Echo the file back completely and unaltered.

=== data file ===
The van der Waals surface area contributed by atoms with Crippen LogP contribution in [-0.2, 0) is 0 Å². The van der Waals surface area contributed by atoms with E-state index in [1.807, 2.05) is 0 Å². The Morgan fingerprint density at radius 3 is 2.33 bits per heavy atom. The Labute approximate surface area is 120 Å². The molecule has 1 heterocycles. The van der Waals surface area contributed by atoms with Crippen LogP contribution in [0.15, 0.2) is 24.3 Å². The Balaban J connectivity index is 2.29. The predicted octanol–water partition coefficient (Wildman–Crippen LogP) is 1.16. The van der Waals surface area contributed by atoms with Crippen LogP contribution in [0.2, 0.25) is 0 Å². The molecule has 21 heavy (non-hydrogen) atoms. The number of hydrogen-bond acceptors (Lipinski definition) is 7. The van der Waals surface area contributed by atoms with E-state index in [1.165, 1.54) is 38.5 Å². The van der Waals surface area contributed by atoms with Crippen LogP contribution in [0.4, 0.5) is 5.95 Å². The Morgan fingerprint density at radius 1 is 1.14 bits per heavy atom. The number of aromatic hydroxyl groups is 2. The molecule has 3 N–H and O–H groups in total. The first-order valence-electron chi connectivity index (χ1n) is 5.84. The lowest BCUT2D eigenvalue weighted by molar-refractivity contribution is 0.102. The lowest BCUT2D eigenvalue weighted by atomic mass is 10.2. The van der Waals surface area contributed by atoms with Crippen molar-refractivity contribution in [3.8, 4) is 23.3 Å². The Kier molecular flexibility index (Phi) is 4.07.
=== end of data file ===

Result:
The van der Waals surface area contributed by atoms with Crippen LogP contribution in [-0.2, 0) is 0 Å². The van der Waals surface area contributed by atoms with E-state index in [1.807, 2.05) is 0 Å². The Morgan fingerprint density at radius 3 is 2.33 bits per heavy atom. The Labute approximate surface area is 120 Å². The molecule has 1 heterocycles. The van der Waals surface area contributed by atoms with Crippen LogP contribution in [0.15, 0.2) is 24.3 Å². The Balaban J connectivity index is 2.29. The predicted octanol–water partition coefficient (Wildman–Crippen LogP) is 1.16. The van der Waals surface area contributed by atoms with Crippen LogP contribution in [0.2, 0.25) is 0 Å². The molecule has 21 heavy (non-hydrogen) atoms. The number of hydrogen-bond acceptors (Lipinski definition) is 7. The van der Waals surface area contributed by atoms with E-state index in [1.165, 1.54) is 38.5 Å². The van der Waals surface area contributed by atoms with Crippen LogP contribution in [0.4, 0.5) is 5.95 Å². The Morgan fingerprint density at radius 1 is 1.14 bits per heavy atom. The number of aromatic hydroxyl groups is 2. The molecule has 3 N–H and O–H groups in total. The first-order valence-electron chi connectivity index (χ1n) is 5.84. The lowest BCUT2D eigenvalue weighted by molar-refractivity contribution is 0.102. The lowest BCUT2D eigenvalue weighted by atomic mass is 10.2. The van der Waals surface area contributed by atoms with Crippen molar-refractivity contribution in [3.8, 4) is 23.3 Å². The Kier molecular flexibility index (Phi) is 4.07.